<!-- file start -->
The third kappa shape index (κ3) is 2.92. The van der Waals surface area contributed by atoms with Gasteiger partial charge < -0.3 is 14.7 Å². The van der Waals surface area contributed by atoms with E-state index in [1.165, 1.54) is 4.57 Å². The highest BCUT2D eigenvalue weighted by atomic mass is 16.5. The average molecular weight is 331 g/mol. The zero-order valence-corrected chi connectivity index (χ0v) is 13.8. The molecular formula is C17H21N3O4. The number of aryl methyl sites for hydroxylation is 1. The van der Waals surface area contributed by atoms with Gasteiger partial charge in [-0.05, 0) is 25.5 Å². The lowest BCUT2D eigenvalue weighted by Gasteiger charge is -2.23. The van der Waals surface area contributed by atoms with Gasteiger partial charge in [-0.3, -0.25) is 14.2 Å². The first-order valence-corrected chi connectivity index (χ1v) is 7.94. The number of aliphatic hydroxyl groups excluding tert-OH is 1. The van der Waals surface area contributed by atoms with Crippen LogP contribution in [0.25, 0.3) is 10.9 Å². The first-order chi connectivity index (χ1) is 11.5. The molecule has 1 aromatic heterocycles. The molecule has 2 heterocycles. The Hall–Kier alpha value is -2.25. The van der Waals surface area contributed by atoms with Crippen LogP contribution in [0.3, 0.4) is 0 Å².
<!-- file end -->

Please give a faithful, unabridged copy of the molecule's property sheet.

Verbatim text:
The third kappa shape index (κ3) is 2.92. The van der Waals surface area contributed by atoms with Gasteiger partial charge < -0.3 is 14.7 Å². The van der Waals surface area contributed by atoms with E-state index in [1.165, 1.54) is 4.57 Å². The highest BCUT2D eigenvalue weighted by atomic mass is 16.5. The average molecular weight is 331 g/mol. The zero-order valence-corrected chi connectivity index (χ0v) is 13.8. The molecular formula is C17H21N3O4. The number of aryl methyl sites for hydroxylation is 1. The van der Waals surface area contributed by atoms with Gasteiger partial charge in [-0.05, 0) is 25.5 Å². The lowest BCUT2D eigenvalue weighted by Gasteiger charge is -2.23. The van der Waals surface area contributed by atoms with Gasteiger partial charge in [-0.3, -0.25) is 14.2 Å². The first-order valence-corrected chi connectivity index (χ1v) is 7.94. The number of aliphatic hydroxyl groups excluding tert-OH is 1. The van der Waals surface area contributed by atoms with Crippen LogP contribution in [0.25, 0.3) is 10.9 Å². The first-order chi connectivity index (χ1) is 11.5. The molecule has 1 aromatic heterocycles. The molecule has 2 heterocycles. The Hall–Kier alpha value is -2.25. The van der Waals surface area contributed by atoms with Crippen LogP contribution in [0.3, 0.4) is 0 Å².